Disney's Live-Action Mulan Is Just as Epic as the Original, but There Are a Few Differences
Disney is sharing Mulan with the next generation through its live-action adaptation, which hit Disney+ on Sept. 4. Like the original, the movie follows the titular character (played by Liu Yifei) as she grapples with her identity and tries to bring honor to her family in the process. While the story is still just as moving as the 1998 animated film and the real-life legend it was based on, there are quite a few differences. For starters, a handful of iconic characters have been replaced with new ones, which makes the film a little confusing on first watch if you're a longtime fan. Keep reading for more ways the live-action adaptation is different from the original ahead.
The Story Is Told by Mulan's Father
The beginning of the film starts with a narration from Mulan's father. He notes that while "there have been many tales of the great warrior Mulan," this particularly story is from his perspective.
Mulan Has a Sister
In the original movie, Mulan is an only child. However, in the new film, she has a younger sister named Hua Xiu, which more closely follows The Ballad of Mulan, where Mulan has a younger brother.
Mulan Gets More of a Backstory
While the original film starts with Mulan as an adult, we get a closer look at her childhood in the new film. Unlike the original where Mulan has to learn to be a warrior, we learn that Mulan has actually been very skilled since a young age — her father notes that she has a strong chi, aka life force. However, since "chi is for warriors, not daughters," he tells her to suppress her gift for fear of what people might think.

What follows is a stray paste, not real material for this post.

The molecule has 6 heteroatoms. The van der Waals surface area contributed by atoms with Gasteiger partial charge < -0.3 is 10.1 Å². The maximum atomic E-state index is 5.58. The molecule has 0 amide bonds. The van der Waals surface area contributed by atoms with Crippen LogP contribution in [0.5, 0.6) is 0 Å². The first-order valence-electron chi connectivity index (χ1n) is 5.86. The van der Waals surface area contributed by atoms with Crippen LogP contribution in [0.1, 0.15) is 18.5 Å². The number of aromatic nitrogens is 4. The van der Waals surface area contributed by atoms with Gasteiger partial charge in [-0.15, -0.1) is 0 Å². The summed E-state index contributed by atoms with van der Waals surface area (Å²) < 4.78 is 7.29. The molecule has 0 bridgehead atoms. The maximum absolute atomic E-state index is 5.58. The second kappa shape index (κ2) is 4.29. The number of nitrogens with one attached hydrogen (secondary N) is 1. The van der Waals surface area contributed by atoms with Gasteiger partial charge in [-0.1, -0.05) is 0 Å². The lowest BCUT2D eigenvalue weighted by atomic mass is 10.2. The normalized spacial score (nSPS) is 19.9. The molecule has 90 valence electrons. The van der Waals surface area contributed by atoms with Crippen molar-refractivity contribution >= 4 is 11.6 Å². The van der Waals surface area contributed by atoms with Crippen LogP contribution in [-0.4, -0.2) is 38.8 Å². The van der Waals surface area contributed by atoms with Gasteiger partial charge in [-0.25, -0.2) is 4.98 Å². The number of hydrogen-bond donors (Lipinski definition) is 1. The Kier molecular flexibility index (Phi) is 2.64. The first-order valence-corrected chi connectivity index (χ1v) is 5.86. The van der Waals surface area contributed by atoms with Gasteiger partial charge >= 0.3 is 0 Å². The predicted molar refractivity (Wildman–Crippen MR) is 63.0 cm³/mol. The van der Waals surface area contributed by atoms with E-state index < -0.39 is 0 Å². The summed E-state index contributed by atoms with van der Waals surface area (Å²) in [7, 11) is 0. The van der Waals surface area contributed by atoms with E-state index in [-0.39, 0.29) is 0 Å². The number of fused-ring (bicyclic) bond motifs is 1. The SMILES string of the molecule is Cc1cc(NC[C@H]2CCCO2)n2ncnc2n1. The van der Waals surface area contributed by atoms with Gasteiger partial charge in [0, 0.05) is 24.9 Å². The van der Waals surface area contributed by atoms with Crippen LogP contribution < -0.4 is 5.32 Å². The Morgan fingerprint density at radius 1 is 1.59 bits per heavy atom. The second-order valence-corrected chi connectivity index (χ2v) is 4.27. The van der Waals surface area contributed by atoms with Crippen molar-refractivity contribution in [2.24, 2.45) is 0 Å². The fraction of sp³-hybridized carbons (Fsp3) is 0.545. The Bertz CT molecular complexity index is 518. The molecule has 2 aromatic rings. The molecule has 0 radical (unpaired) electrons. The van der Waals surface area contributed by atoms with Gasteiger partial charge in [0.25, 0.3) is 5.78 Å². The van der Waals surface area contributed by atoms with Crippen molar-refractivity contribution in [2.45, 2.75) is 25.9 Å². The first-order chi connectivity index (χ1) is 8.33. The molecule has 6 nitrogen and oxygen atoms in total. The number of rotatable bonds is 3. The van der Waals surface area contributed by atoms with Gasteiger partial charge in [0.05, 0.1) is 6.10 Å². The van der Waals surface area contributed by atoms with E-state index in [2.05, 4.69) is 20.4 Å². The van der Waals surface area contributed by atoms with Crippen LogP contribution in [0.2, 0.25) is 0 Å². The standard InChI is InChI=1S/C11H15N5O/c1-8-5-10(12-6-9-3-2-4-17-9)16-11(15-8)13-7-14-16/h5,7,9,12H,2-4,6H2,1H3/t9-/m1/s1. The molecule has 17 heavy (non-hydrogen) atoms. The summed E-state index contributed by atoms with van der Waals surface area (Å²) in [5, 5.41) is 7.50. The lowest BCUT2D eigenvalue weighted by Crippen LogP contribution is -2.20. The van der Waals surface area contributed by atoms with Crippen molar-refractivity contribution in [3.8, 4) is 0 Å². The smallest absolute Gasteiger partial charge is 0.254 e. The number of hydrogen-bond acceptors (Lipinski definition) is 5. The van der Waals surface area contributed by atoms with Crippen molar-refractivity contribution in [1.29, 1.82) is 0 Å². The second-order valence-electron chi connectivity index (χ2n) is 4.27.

Mulan's Transformation Sequence Is a Little Less Dramatic
OK, so this is a very small difference in the grand scheme of things, but I was a little disappointed that Mulan didn't cut her hair with her father's sword when she leaves home. It's such an iconic scene from the original movie! Instead, Mulan simply wears her hair pulled up throughout the film.
A Handful of Characters Are Replaced With New Ones
This is perhaps one of the most confusing parts about the new film. While most of the storylines stay the same, a handful of characters have been renamed or replaced with new ones. The main villain Shan Yu from the Hun Army is now Bori Khan, who is of Rouran descent. Meanwhile, Li Shang's character is essentially split into two separate roles: a soldier in Mulan's unit named Chen Honghui and Mulan's leader and mentor Commander Tung.
Mushu Takes on a Different Form
Don't expect to see the lovable talking dragon Mushu in this reboot. Instead, Mulan has a phoenix that acts as her guide throughout the film.
There Aren't Any Musical Moments
If you're expecting big musical numbers like "I'll Make a Man Out of You," you might be disappointed. The upcoming film isn't a musical like the original. However, there are instrumental versions of some of your favorite songs like "Reflection" at various parts in the movie, which will surely make you nostalgic.
There Are Technically Two Villains
Bori Khan is technically the main villain of the story, but there is a new character named Xian Lang who works alongside him. Like Mulan, Xian Lang's chi is strong, but unlike Mulan, she was turned away from the ones she loves and deemed "a witch" for her skills. In the end, she switches sides and sacrifices her life for Mulan when Bori Khan attempts to killer the latter with an arrow.
There Is Less Focus on Mulan Finding Romantic Love
While Chen Honghui does serve as Mulan's love interest in the film, there is much less focus on their romantic relationship. There is some flirting here and there, but the end of the film mainly focuses on Mulan rising up as a warrior, not settling down with a partner.
Mulan Takes on a Job as an Officer of the Emperor's Guard
In the original film, the Emperor asks Mulan to become a member of his council, but she declines the offer so she can return home to her family. While the same thing happens in the live-action film, Commander Tung eventually goes to her village to ask her to reconsider. In the end, Mulan decides to take the job as an officer of the Emperor's guard.